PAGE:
Liberal Intellectuals

I’ve been wanting to comment on Tony Judt’s article attacking the American liberal intelligentsia’s supposed spinelessness on Iraq for a while. Now, a blog post comparing Judt to Chomsky and one of his critics to Orwell that made it to the Carnival of the Liberals gave me a good starting point. Says Judt,

Magazines and newspapers of the traditional liberal centre – the New Yorker, the New Republic, the Washington Post and the New York Times itself – fell over themselves in the hurry to align their editorial stance with that of a Republican president bent on exemplary war. A fearful conformism gripped the mainstream media. And America’s liberal intellectuals found at last a new cause.

Or, rather, an old cause in a new guise. For what distinguishes the worldview of Bush’s liberal supporters from that of his neo-conservative allies is that they don’t look on the ‘War on Terror’, or the war in Iraq, or the war in Lebanon and eventually Iran, as mere serial exercises in the re-establishment of American martial dominance.

This is already a sign of lunacy. The New Republic is centrist rather than liberal. Liberal intellectuals rallied behind Dean or Kerry in 2004; TNR endorsed Lieberman. The New York Times and the Washington Post have never been liberal outside some conservatives’ imaginations – indeed, throughout most of the Cold War, the Washington Post was closely affiliated with the CIA.

Except for The New Yorker, there are no publications in the US dedicated to liberalism; there are arenas where liberals skirmish with other leftists, like The Nation and The Progressive, and arenas where liberals skirmish with moderates and conservatives, like The New York Times.

One of the effects of the withdrawal of radical leftists from liberal ideology has been to purify liberalism of radical pathologies; liberal intellectuals are therefore far more likely than intellectuals of any other bent to engage people who disagree with them instead of write shrill articles that everybody who doesn’t already agree with will hate.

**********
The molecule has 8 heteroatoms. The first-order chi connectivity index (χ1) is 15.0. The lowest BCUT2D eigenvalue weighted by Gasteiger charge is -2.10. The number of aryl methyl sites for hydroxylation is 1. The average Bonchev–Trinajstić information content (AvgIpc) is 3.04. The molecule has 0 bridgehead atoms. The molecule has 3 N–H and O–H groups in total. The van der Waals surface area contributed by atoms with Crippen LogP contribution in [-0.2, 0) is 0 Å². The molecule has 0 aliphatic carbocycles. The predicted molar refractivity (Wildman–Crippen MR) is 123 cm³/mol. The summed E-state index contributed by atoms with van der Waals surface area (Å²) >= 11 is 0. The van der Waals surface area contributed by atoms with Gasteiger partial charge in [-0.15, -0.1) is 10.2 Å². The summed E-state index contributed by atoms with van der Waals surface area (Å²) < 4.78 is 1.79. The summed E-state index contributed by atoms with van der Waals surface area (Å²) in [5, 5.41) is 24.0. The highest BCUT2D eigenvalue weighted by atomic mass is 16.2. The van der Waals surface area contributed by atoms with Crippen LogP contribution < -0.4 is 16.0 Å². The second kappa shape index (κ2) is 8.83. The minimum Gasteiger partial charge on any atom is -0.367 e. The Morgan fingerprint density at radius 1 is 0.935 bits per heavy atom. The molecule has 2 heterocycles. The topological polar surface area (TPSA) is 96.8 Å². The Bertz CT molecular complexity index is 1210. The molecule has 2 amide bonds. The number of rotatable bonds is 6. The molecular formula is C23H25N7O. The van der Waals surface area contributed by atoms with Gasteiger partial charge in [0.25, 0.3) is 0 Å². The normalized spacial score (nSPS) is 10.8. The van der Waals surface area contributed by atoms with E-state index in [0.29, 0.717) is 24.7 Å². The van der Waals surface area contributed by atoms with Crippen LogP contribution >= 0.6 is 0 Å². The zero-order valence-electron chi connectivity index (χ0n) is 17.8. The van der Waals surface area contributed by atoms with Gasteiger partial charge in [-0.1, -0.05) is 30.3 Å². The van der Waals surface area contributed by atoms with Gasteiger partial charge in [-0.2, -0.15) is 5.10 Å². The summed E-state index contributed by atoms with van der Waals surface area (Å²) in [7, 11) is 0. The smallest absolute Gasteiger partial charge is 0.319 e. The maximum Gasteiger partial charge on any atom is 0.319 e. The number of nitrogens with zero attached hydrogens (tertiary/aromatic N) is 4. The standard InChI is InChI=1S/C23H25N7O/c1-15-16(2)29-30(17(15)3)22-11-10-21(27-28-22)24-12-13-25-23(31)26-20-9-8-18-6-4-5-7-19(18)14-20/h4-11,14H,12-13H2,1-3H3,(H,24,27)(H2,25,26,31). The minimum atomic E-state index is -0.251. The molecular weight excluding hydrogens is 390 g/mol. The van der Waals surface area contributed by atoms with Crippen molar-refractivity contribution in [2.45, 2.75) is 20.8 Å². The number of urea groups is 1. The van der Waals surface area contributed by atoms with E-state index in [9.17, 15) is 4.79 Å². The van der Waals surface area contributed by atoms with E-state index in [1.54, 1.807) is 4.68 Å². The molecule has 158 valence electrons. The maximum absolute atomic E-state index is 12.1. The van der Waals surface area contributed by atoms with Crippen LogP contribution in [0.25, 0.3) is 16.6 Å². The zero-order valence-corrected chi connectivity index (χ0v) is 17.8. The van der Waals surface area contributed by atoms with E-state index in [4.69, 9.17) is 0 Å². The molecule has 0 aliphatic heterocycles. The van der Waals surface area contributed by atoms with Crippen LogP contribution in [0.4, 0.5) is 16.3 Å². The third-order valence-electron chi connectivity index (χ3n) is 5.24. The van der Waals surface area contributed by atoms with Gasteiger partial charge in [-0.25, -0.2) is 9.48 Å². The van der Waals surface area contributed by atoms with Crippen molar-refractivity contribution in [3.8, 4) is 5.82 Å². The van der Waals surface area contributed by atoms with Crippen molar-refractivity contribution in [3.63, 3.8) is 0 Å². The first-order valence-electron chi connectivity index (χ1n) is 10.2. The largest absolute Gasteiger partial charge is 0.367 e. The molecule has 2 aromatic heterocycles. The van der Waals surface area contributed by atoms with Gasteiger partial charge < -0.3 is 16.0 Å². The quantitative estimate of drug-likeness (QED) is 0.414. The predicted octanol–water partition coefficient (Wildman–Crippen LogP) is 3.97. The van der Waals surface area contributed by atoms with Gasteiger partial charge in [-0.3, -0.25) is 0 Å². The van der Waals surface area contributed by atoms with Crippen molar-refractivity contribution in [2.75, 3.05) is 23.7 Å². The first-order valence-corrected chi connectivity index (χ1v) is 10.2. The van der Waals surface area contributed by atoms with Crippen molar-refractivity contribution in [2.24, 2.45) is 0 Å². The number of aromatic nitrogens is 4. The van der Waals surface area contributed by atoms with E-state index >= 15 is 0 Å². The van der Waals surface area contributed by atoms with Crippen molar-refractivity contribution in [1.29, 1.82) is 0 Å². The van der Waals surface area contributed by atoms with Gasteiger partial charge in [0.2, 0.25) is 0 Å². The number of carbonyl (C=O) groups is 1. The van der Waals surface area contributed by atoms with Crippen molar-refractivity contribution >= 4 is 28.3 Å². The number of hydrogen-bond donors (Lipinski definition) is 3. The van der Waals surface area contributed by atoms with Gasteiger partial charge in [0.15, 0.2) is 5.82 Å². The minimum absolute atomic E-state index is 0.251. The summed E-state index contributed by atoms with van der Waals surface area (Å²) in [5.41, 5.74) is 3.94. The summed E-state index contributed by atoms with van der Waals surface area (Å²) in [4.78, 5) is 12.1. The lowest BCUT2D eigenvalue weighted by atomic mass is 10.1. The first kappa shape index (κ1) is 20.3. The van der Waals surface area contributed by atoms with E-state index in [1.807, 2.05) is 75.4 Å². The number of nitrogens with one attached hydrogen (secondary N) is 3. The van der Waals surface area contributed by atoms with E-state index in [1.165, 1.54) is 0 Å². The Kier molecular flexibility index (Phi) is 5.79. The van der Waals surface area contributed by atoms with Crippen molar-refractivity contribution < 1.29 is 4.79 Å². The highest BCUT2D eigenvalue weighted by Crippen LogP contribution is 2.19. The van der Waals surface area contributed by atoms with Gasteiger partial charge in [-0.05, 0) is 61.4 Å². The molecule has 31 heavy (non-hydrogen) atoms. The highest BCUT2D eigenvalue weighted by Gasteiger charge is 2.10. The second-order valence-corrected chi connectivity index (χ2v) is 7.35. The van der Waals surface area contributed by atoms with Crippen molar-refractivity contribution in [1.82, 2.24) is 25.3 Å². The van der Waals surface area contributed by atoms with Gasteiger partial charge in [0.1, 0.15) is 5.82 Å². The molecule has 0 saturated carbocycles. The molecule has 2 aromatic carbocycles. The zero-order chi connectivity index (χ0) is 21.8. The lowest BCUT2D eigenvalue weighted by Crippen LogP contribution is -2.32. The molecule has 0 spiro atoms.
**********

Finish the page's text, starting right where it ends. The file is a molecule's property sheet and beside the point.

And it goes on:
And on these two arenas, liberals have in fact opposed Bush. On the left arena, which is politically irrelevant, it’s obvious. On the central arena, Paul Krugman has attacked Bush from day one – in fact, he was for a few years the de facto leader of the opposition to Bush; and yet in giving a host of examples of pro-war liberals, Judt fails to even mention Krugman. Thomas Friedman, who Judt casts as a run-of-the-mill neocon sympathizer, referred to the war on Iraq as a war of choice and said it was imperative that Bush seek a broad coalition composed of more countries that matter in global arena than just the US and Britain.

But what’s even more insane than Judt’s claim that liberals failed to oppose Bush is his caveat:

To be sure, Bush’s liberal supporters have been disappointed by his efforts. Every newspaper I have listed and many others besides have carried editorials criticising Bush’s policy on imprisonment, his use of torture and above all the sheer ineptitude of the president’s war. But here, too, the Cold War offers a revealing analogy. Like Stalin’s Western admirers who, in the wake of Khrushchev’s revelations, resented the Soviet dictator not so much for his crimes as for discrediting their Marxism, so intellectual supporters of the Iraq War – among them Michael Ignatieff, Leon Wieseltier, David Remnick and other prominent figures in the North American liberal establishment – have focused their regrets not on the catastrophic invasion itself (which they all supported) but on its incompetent execution. They are irritated with Bush for giving ‘preventive war’ a bad name.

Actually, the correct Stalinist analogy isn’t to discrediting Marxism, but to letting a large political segment hate the idea of government intervention in the market. The problem with the Iraq war wasn’t that the US ousted Saddam, but that it killed civilians doing so – in fact, many more civilians per year than Saddam killed – and that it created a new Islamist hydra.